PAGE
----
Rogers Communications Inc. was not the only group to have a rocky first year in its $5.2-billion broadcast contract with the NHL – so did one of its competitors, French-language sports television network RDS, along with Montreal Canadiens fans across Central and Western Canada.
While Rogers recently blamed lower quarterly profits on the NHL contract, which failed to produce the anticipated advertising and subscriber revenue in the 2014-15 regular season, RDS took a major hit to its bottom line because it was forced to match an offer for the Canadiens' French regional rights from TVA Sports in order to hang on to the package of 60 games it has had for 25 years. This, according to one broadcast industry source, tripled the annual cost to RDS to $60-million from $20-million, wiping out what was a steady profit of $30-million to $40-million.
RDS president Gerry Frappier declined to discuss the details of the Canadiens regional contract but insisted the network remains profitable. However, he admitted profits are down substantially because of the deal. BCE Inc., Rogers' main competitor in the communications industry, is the majority owner of RDS through its subsidiary Bell Media, which also owns the English-language sports network TSN. BCE owns 15 per cent of The Globe and Mail.
"It was a significant profit reset," Frappier said. "This is where I was extremely thankful to be part of a large integrated company that could accept a profit reset and was able to see long-term the strategic value of having a strong healthy sports service in this market."
Also feeling the pain this season were thousands of Habs fans who live outside the Canadiens' regional broadcast area of a small slice of Eastern Ontario, Quebec and the Maritimes. Those fans, from Ontario west to British Columbia, were no longer able to watch all 82 Canadiens games on RDS because once the NHL signed the deal with Rogers and TVA Sports, which is owned by Quebecor Inc., the league decided it would no longer let RDS and the Canadiens ignore the blackout restrictions followed by the other six Canadian-based NHL teams.
Even though the Rogers deal allows more games than ever to be shown nationally – on Wednesdays, Saturdays and Sundays this season – the NHL continues to enforce regional blackouts in order to preserve the value of each team's regional broadcast packages. Between 44 and 60 of the 82 regular-season games of each of the seven Canadian teams are designated as regional games. The league believes allowing too many of one team's games to be broadcast in another team's market would diminish the value of the host team's regional rights.
The only way around this for the viewer is to buy a specialty package such as NHL Centre Ice or Rogers GameCentre LIVE, a streaming service, which are not subject to most blackouts. The league and Rogers share the revenue from those packages, which cost about $200 each for the season. The prospect of selling more of these services undoubtedly played a role in the NHL's decision to enforce the Canadiens blackouts.
Keith Pelley, president of Rogers Media and the driving force in the NHL negotiations, is hailed by both his competitors and his colleagues for bringing his company a maximum return for the French broadcast rights. Pelley declined to comment.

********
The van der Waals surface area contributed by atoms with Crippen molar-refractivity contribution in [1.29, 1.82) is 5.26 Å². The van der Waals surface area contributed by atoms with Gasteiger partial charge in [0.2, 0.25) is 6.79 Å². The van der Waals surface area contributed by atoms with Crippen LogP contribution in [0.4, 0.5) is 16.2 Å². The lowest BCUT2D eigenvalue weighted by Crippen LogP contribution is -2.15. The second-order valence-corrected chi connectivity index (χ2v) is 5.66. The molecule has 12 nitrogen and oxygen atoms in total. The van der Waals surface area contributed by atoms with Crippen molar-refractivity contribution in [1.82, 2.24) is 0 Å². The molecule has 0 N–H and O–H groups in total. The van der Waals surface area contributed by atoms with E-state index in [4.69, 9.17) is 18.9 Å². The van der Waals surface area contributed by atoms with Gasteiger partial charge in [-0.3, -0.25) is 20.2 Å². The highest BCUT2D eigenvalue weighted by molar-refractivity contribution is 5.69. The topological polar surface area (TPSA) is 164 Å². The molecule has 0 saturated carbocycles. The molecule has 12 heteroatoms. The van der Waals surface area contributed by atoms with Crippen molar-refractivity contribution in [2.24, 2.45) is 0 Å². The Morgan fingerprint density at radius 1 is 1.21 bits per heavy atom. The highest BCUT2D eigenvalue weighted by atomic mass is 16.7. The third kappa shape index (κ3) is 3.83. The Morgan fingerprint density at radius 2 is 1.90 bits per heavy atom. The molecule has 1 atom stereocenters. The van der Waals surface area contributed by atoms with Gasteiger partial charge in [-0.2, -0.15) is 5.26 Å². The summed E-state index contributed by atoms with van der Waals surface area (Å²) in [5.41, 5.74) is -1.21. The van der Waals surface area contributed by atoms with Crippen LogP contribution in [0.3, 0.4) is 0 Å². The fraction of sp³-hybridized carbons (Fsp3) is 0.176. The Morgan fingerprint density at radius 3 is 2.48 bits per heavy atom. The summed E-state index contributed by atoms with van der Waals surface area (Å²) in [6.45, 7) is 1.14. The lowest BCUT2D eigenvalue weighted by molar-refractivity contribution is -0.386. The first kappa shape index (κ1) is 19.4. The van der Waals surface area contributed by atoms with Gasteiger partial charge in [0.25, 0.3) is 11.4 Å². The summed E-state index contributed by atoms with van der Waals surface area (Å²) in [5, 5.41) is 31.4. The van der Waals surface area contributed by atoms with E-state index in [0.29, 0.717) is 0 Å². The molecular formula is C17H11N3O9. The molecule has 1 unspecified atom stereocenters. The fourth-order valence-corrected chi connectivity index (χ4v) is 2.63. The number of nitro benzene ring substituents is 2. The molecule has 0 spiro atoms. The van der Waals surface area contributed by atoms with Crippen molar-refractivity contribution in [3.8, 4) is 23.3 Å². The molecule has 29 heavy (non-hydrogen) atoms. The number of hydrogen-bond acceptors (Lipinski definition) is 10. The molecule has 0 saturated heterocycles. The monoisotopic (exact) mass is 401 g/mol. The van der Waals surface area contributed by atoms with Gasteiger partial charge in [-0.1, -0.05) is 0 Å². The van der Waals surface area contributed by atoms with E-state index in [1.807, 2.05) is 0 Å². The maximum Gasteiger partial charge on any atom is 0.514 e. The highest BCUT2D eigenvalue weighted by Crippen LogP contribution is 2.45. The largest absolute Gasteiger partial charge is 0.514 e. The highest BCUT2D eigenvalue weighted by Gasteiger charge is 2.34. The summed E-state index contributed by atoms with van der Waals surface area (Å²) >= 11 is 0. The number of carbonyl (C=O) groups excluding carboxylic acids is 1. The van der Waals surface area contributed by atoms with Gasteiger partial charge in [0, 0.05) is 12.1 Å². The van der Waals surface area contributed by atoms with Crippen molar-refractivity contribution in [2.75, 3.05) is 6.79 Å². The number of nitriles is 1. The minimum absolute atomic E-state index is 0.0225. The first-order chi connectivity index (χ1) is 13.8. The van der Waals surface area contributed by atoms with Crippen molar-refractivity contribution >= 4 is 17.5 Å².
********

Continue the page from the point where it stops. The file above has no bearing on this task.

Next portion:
Initially, TVA Sports landed both the national rights to 22 Canadiens games and regional rights to 60 games with a bid of $125-million a year through Rogers. But RDS had the right in its NHL contract to match any other regional bid, so it decided to pay $60-million annually for the 60 regional games. TVA Sports received the 22 national Canadiens games plus other NHL games and the playoffs for $65-million.
Quebecor's motivation in paying that much was twofold. It wanted NHL content for its fledgling sports network and putting a substantial amount of money in the league's coffers might have a happy effect on the company's efforts to land an NHL franchise for the new arena in Quebec City.
Since the early 1990s, Habs fans outside of the Canadiens' designated broadcast area benefited from the fact there was no competitor to RDS and that francophone audiences in Central and Western Canada were relatively small. For those reasons, even though RDS's contract was officially for French-language broadcasts of 60 regional games plus a national package, the NHL allowed RDS to show all 82 Canadiens games across the country. The league did enforce the blackouts for English-language regional broadcasts, as there were competing networks in TSN and Rogers's Sportsnet.
"It was a unique situation," Frappier said. "As a result, we never had to black out a game anywhere across the country in our history. Even the Hab regional games would go across the country, which technically they shouldn't have.
"A French broadcast of the Habs going into Alberta wasn't bothering anybody. Given there weren't two competing players sharing rights, there was no reason for anyone to enforce the rights. So they gave us a free ride."
But when Quebecor formed TVA Sports in 2011 and then became a partner with Rogers in its bid to wrest the Canadian national NHL broadcast rights away from TSN and the CBC, RDS was no longer alone in the field. And that spelled the end of a loophole that allowed thousands of francophone and anglophone Canadiens fans across the country to see their favourite team's games in French as long as they bought a cable or satellite package that included RDS.
Naturally, Frappier was disappointed to lose a package his network held for so long, but he does not feel slighted. "All they're doing is enforcing the existing rules," he said, although he believes RDS will be better off in the long run given the cost of the package.
In March, Quebecor chief executive officer Pierre Dion admitted it would take at least five years before TVA Sports' NHL deal is profitable. But he said the network's subscriber base increased 25 per cent in one year, growing to two million.